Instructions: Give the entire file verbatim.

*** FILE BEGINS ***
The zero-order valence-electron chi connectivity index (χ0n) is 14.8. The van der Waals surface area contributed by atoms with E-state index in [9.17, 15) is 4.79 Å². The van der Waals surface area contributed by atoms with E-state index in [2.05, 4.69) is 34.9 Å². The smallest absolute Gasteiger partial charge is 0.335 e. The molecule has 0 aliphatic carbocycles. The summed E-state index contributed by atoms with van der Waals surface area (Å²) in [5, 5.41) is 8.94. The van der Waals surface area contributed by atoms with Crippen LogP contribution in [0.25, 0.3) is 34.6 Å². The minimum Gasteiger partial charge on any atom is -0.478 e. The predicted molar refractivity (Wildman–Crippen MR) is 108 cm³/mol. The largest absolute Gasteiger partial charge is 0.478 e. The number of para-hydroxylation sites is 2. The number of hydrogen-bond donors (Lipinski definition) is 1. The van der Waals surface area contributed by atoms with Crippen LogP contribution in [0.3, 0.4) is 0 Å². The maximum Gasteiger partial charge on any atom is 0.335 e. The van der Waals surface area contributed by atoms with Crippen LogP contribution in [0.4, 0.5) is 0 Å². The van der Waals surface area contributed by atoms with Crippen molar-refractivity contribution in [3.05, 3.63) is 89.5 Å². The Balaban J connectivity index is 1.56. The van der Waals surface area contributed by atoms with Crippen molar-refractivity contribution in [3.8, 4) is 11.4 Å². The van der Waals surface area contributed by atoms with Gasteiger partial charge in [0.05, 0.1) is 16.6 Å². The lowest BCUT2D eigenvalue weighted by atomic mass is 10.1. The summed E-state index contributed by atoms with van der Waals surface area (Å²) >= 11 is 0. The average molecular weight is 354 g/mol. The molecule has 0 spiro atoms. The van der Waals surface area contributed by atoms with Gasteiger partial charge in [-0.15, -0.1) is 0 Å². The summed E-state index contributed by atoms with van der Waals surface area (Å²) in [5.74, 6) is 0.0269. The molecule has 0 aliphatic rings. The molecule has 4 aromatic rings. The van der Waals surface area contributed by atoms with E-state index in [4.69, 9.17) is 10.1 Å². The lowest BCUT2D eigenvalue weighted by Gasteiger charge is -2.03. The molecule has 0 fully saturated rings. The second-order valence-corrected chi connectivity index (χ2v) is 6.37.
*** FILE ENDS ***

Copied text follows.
The zero-order valence-electron chi connectivity index (χ0n) is 14.8. The van der Waals surface area contributed by atoms with E-state index in [9.17, 15) is 4.79 Å². The van der Waals surface area contributed by atoms with E-state index in [2.05, 4.69) is 34.9 Å². The smallest absolute Gasteiger partial charge is 0.335 e. The molecule has 0 aliphatic carbocycles. The summed E-state index contributed by atoms with van der Waals surface area (Å²) in [5, 5.41) is 8.94. The van der Waals surface area contributed by atoms with Crippen LogP contribution in [0.25, 0.3) is 34.6 Å². The minimum Gasteiger partial charge on any atom is -0.478 e. The predicted molar refractivity (Wildman–Crippen MR) is 108 cm³/mol. The largest absolute Gasteiger partial charge is 0.478 e. The number of para-hydroxylation sites is 2. The number of hydrogen-bond donors (Lipinski definition) is 1. The van der Waals surface area contributed by atoms with Crippen LogP contribution in [0.3, 0.4) is 0 Å². The maximum Gasteiger partial charge on any atom is 0.335 e. The van der Waals surface area contributed by atoms with Crippen LogP contribution in [0.4, 0.5) is 0 Å². The van der Waals surface area contributed by atoms with Crippen molar-refractivity contribution in [3.05, 3.63) is 89.5 Å². The Balaban J connectivity index is 1.56. The van der Waals surface area contributed by atoms with Crippen molar-refractivity contribution in [3.8, 4) is 11.4 Å². The van der Waals surface area contributed by atoms with Gasteiger partial charge in [0.05, 0.1) is 16.6 Å². The lowest BCUT2D eigenvalue weighted by atomic mass is 10.1. The summed E-state index contributed by atoms with van der Waals surface area (Å²) >= 11 is 0. The average molecular weight is 354 g/mol. The molecule has 0 spiro atoms. The van der Waals surface area contributed by atoms with Gasteiger partial charge in [-0.15, -0.1) is 0 Å². The summed E-state index contributed by atoms with van der Waals surface area (Å²) in [5.74, 6) is 0.0269. The molecule has 0 aliphatic rings. The molecule has 4 aromatic rings. The van der Waals surface area contributed by atoms with E-state index in [4.69, 9.17) is 10.1 Å². The lowest BCUT2D eigenvalue weighted by Gasteiger charge is -2.03. The molecule has 0 fully saturated rings. The second-order valence-corrected chi connectivity index (χ2v) is 6.37.